A Guide to Understanding Comfort women Controversy
By Moteki Hiromichi,
A GUIDE TO UNDERSTANDING THE COMFORT-WOMEN CONTROVERSY
Moteki Hiromichi, Secretary
Society for the Dissemination of Historical Fact
Anyone who wishes to arrive at an accurate understanding of the comfort-women controversy needs to be aware of five basic facts. I am referring not to opinions or perceptions, but to irrefutable, objective, social facts. Furthermore, they convey important information, ignorance of which is certain to render debates about the comfort-women problem speculative, or worse, fraudulent. I will address the question of whether this controversy involves the violation of human rights in my supplementary argument.
1. Until the latter half of the 20th century, prostitution was legal in Japan and houses of prostitution could be found in every entertainment district. Military brothels were established in overseas war zones.
Therefore, no objections were raised against military brothels (or comfort stations, as they were popularly known). Due to the lack of safe, supervised houses of prostitution overseas, those brothels were established when conflicts became prolonged.
2. The majority of comfort women were Japanese; Korean comfort women received the same remuneration and treatment, and had the same responsibilities
Therefore, I find it extremely strange that the current controversy about the comfort women focuses mainly on Korean comfort women.
In Comfort Women and Sex in War Zones, Professor Hata Ikuhiko writes that the ratio of comfort women by place of origin was approximately Japanese 4: local residents 3: Koreans 2: Taiwan and other nations 1. The rather large number of local residents can be explained by the fact that there were prostitutes everywhere in the world, and many women residing in war zones were eager to be hired. When there was a scarcity of women from Japan, Korea, or Taiwan, brothel managers hired local women, whom they screened rigorously (Japanese military authorities were scrupulous about hygiene). Even today a great many prostitutes are active in China; the news media has been reporting recent attempts to crack down on them.
3. “A ‘comfort girl’ is nothing more than a prostitute or ‘professional camp follower;” this description of the comfort women in Report No. 49, issued by the US Office of War Information, is remarkably accurate.
American soldiers could not possibly have had any empathy for the Japanese military, the enemy, and would not have painted a rosy picture of the situation. Therefore, we can assume that Report No. 49, based on interviews with Korean comfort women who had become prisoners of war in Myitkyina, Burma, has a high degree of objectivity. Nowhere
in the report do we find the slightest suggestion that the women were forced to become “sex slaves.”
4. The comfort women were extremely well paid; receiving 30 to 100 times more than the salary of a private first class (10 yen per month)
Corroboration can be found in the following sources:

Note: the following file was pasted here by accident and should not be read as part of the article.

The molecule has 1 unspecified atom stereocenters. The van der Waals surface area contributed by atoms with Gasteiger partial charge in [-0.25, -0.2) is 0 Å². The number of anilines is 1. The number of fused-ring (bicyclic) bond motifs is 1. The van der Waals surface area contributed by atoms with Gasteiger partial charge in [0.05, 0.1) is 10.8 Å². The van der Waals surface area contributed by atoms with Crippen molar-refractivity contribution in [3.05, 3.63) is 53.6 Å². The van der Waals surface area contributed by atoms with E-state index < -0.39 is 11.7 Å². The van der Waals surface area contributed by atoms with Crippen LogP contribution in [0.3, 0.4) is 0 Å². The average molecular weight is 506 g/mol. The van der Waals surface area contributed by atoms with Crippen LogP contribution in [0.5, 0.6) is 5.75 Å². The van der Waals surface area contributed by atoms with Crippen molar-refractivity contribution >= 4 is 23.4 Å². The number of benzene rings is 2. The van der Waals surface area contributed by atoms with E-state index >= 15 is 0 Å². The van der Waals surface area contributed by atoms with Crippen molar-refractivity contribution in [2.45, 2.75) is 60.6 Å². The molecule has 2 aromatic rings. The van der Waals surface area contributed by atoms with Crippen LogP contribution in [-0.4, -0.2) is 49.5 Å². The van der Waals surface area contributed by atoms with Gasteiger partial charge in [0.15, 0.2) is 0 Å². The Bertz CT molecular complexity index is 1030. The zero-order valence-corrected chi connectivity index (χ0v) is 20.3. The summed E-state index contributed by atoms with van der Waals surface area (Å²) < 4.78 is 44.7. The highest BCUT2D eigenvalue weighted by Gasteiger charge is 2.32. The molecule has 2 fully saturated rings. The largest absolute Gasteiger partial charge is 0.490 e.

Newspaper advertisements in Keijo Nippo (7/26/1944), Mainichi Shinpo (10/27/1944), etc.: 300 yen per month
US Office of War Information: 750 yen per month
Postal savings account passbook belonging to former comfort woman Mun Ok-ju: 1,000 yen per month
Advertisement in Keijo Nippo (or Seoul Daily, Advertisement in Mainichi Shinpo
A Japanese-language newspaper published in (Japanese and Korean-language
Keijyo, the colonial capital of Korea), 26 July newspaper published in Korea),
1944 edition 27 October 1944 edition
5. Involvement of Japanese military authorities was obligatory
In Japan, local government (for instance, the Public Health and Hygiene Bureau in Tokyo Prefecture) was responsible for the oversight of brothels. The police apprehended deceitful recruiters and kept watch to ensure that prostitutes were not mistreated. In war zones the military authorities fulfilled these functions, and also exercised their obligation to keep the comfort women safe. Japanese military administrators were simply doing their duty.
Supplementary argument: Does the comfort-women problem involve the infringement of women’s rights?
We know for a fact that comfort women were engaged in the business of prostitution, and that they were very well paid, earning approximately 50 times the salary of an ordinary
soldier. We do not know whether they did so simply because they had no other options, or because they wanted to: every woman’s circumstances were different. But they were not forced to work as comfort women; they were probably drawn to the large amount of money they could earn. Some of them must have suffered while serving as comfort women, but they were in war zones, and unfortunately, suffering goes hand in hand with war. Were their rights violated? No, they were not. It is absurd to demand that the Japanese government compensate everyone who suffered during the war.
Those who maintain that prostitution, the profession, violates women’s rights are doing a disservice to Korea’s prostitutes. Not the prostitutes of long ago, but the prostitutes of the 21st century. On May 17, 2011, Korean prostitutes held a rally at which they insisted, “We have a right to be prostitutes! If you take away our rights, I will pour fuel on my body and die gloriously.” Some of them did pour flammable liquid over themselves (see NBC News photo below).
Some people are in favor of prostitution; others are not. It is as simple as that. But that is no reason for self-righteously insisting that prostitution is an infringement of women’s rights.